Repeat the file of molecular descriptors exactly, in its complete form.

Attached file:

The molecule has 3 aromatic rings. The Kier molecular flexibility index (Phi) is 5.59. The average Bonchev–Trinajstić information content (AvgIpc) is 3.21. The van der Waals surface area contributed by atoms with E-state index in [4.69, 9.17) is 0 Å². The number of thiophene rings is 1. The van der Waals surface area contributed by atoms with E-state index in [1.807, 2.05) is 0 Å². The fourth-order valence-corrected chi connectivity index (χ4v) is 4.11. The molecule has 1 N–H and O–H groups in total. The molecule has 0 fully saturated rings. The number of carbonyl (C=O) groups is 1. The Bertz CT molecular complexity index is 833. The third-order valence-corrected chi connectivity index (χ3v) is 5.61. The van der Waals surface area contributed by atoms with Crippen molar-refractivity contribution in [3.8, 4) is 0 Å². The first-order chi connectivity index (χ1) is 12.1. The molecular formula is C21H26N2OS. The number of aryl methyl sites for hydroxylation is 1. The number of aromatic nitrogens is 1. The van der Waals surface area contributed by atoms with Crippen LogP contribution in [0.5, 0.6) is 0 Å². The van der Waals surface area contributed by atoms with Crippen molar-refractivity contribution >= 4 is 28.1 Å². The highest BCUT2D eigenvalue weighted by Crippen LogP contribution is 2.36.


The molecule has 3 aromatic rings. The Kier molecular flexibility index (Phi) is 5.59. The average Bonchev–Trinajstić information content (AvgIpc) is 3.21. The van der Waals surface area contributed by atoms with E-state index in [4.69, 9.17) is 0 Å². The number of thiophene rings is 1. The van der Waals surface area contributed by atoms with E-state index in [1.807, 2.05) is 0 Å². The fourth-order valence-corrected chi connectivity index (χ4v) is 4.11. The molecule has 1 N–H and O–H groups in total. The molecule has 0 fully saturated rings. The number of carbonyl (C=O) groups is 1. The Bertz CT molecular complexity index is 833. The third-order valence-corrected chi connectivity index (χ3v) is 5.61. The van der Waals surface area contributed by atoms with Crippen molar-refractivity contribution in [3.8, 4) is 0 Å². The first-order chi connectivity index (χ1) is 12.1. The molecular formula is C21H26N2OS. The number of aryl methyl sites for hydroxylation is 1. The number of aromatic nitrogens is 1. The van der Waals surface area contributed by atoms with Crippen LogP contribution in [0.5, 0.6) is 0 Å². The van der Waals surface area contributed by atoms with Crippen molar-refractivity contribution >= 4 is 28.1 Å². The highest BCUT2D eigenvalue weighted by Crippen LogP contribution is 2.36.